Geneva/Brussels - The International Air Transport Association (IATA) and Airlines for Europe (A4E) urged EU Transport Ministers to agree to recommendations for European air traffic management (ATM) at their meeting on December 5th which will deliver specific environmental improvements and submit its performance to review from an independent regulatory authority.
EU Transport Ministers meet on December 5th to agree their position on ATM for negotiations with the European Parliament. The discussions focus on a 2020 proposal from the European Commission which calls for a fully independent regulator to assess the performance of the various European Air Navigation Service Providers (ANSPs). Regrettably, European member states have rejected this. The Parliament, in line with the Commission proposal, has pushed for tougher regulation, but airlines fear a last-minute unsatisfactory compromise that will enable states to be judge and jury on the targets for their own ANSPs, how they should be monitored, and what their success will look like.
“Teams at the World Cup expect independent referees. Air Traffic Management should be no different. The 2020 Commission proposals were clear that countries shouldn’t be marking the homework of their own air navigation service providers – they should submit their performance to be judged by an independent body, setting transparent and efficient targets to help cut emissions and delays,” said Rafael Schvartzman, IATA’s Regional Vice President for Europe.
EU member states, fearful of the political consequences of upsetting powerful air traffic controller unions, have continually frustrated progress towards the safety, efficiency and environmental improvements that would be generated by the Single European Sky. But the imperative to find carbon emissions savings has generated new momentum for reform. Airlines support the 2020 Commission proposals which includes a new and welcome opportunity to optimize flight trajectories.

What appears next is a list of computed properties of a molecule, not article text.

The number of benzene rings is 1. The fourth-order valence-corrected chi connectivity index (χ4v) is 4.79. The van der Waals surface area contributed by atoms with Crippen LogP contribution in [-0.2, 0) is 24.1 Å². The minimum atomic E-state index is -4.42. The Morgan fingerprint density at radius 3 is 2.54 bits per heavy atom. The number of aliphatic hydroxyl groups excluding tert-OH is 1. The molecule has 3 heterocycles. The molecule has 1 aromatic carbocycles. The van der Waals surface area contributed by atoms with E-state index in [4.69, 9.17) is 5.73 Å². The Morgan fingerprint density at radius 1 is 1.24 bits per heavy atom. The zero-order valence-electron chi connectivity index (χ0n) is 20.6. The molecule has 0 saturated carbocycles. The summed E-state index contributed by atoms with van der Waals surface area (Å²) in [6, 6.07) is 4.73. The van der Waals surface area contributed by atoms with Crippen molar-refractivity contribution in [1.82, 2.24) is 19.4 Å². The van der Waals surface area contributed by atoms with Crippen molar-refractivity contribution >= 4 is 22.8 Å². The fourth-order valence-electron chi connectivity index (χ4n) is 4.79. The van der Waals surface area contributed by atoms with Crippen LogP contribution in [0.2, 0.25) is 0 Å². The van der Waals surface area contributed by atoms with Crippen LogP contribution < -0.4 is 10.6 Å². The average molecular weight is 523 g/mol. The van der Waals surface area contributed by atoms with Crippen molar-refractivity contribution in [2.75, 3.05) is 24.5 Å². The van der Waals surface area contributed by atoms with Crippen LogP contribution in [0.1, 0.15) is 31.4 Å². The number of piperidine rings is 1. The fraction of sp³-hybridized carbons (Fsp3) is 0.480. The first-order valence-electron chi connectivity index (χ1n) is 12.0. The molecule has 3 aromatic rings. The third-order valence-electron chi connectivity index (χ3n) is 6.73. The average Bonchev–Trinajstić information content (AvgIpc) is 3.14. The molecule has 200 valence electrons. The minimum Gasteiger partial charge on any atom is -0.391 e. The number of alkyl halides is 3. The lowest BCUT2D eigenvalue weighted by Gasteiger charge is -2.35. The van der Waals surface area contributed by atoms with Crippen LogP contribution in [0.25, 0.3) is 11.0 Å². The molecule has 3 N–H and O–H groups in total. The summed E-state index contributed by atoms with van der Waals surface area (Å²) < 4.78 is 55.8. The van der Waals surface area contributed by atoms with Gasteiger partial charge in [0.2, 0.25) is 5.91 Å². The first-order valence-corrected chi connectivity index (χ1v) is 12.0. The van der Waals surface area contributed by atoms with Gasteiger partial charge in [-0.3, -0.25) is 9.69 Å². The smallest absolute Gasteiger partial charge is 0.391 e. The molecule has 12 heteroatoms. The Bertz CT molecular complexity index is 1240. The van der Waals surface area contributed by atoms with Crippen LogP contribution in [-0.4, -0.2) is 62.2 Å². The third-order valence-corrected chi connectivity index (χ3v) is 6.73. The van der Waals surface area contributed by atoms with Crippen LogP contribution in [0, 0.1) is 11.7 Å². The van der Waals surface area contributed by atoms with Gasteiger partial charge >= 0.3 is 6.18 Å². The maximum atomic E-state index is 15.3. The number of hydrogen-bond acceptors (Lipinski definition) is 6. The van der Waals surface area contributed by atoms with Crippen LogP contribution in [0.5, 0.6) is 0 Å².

“At a time when politicians lecture aviation on a regular basis for its climate impact, it is outrageous that they refuse to push for reforms that could deliver up to 10% emissions reductions in European airspace. The upcoming meeting of EU Transport Ministers represents a chance to push for meaningful improvements. Europe’s airlines urge ministers to seize the opportunity and implement the European Commission’s proposals to achieve a good deal for member states, airlines and the environment. We cannot accept compromise for compromise’s sake,” said Thomas Reynaert, Managing Director, Airlines for Europe.
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Notes for Editors:
- IATA (International Air Transport Association) represents some 290 airlines comprising 83% of global air traffic.
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- Airlines for Europe (A4E) is Europe’s largest airline association, based in Brussels. A4E works with policymakers to ensure aviation policy continues to connect Europeans with the world in a safe, competitive and sustainable manner. As a key initiator of aviation's Destination 2050 roadmap, A4E and its members committed to achieve Net Zero carbon emissions for their own operations by 2050. With a modern fleet of over 3,200 aircraft, A4E airlines carried over 270 million passengers in 2021 -- down from 700 million in 2019 due to the COVID-19 pandemic. Each year, A4E members with air cargo and mail activities transport more than 3.7 million tonnes of goods, life-saving vaccines and essential medical equipment to more than 360 destinations either by freighters or passenger aircraft.
- Fly Net Zero